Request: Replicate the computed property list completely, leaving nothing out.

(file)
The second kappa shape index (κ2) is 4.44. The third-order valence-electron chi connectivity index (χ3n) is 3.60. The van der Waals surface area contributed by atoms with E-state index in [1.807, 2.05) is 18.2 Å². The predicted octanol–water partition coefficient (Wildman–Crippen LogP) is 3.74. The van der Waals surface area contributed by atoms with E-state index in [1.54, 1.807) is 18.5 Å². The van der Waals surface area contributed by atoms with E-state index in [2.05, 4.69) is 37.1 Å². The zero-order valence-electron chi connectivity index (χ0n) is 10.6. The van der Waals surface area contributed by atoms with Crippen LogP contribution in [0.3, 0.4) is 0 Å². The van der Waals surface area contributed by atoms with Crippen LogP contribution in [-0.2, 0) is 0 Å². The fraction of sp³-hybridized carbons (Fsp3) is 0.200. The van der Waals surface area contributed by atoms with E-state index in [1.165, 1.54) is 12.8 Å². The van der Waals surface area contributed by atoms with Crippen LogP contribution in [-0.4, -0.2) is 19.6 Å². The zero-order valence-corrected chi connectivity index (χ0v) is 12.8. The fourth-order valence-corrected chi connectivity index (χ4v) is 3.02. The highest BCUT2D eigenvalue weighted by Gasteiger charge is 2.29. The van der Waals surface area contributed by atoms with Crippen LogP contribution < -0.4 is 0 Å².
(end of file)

The second kappa shape index (κ2) is 4.44. The third-order valence-electron chi connectivity index (χ3n) is 3.60. The van der Waals surface area contributed by atoms with E-state index in [1.807, 2.05) is 18.2 Å². The predicted octanol–water partition coefficient (Wildman–Crippen LogP) is 3.74. The van der Waals surface area contributed by atoms with E-state index in [1.54, 1.807) is 18.5 Å². The van der Waals surface area contributed by atoms with E-state index in [2.05, 4.69) is 37.1 Å². The zero-order valence-electron chi connectivity index (χ0n) is 10.6. The van der Waals surface area contributed by atoms with Crippen LogP contribution in [0.3, 0.4) is 0 Å². The van der Waals surface area contributed by atoms with Crippen LogP contribution in [-0.2, 0) is 0 Å². The fraction of sp³-hybridized carbons (Fsp3) is 0.200. The van der Waals surface area contributed by atoms with E-state index in [1.165, 1.54) is 12.8 Å². The van der Waals surface area contributed by atoms with Crippen LogP contribution in [-0.4, -0.2) is 19.6 Å². The zero-order valence-corrected chi connectivity index (χ0v) is 12.8. The fourth-order valence-corrected chi connectivity index (χ4v) is 3.02. The highest BCUT2D eigenvalue weighted by Gasteiger charge is 2.29. The van der Waals surface area contributed by atoms with Crippen LogP contribution < -0.4 is 0 Å².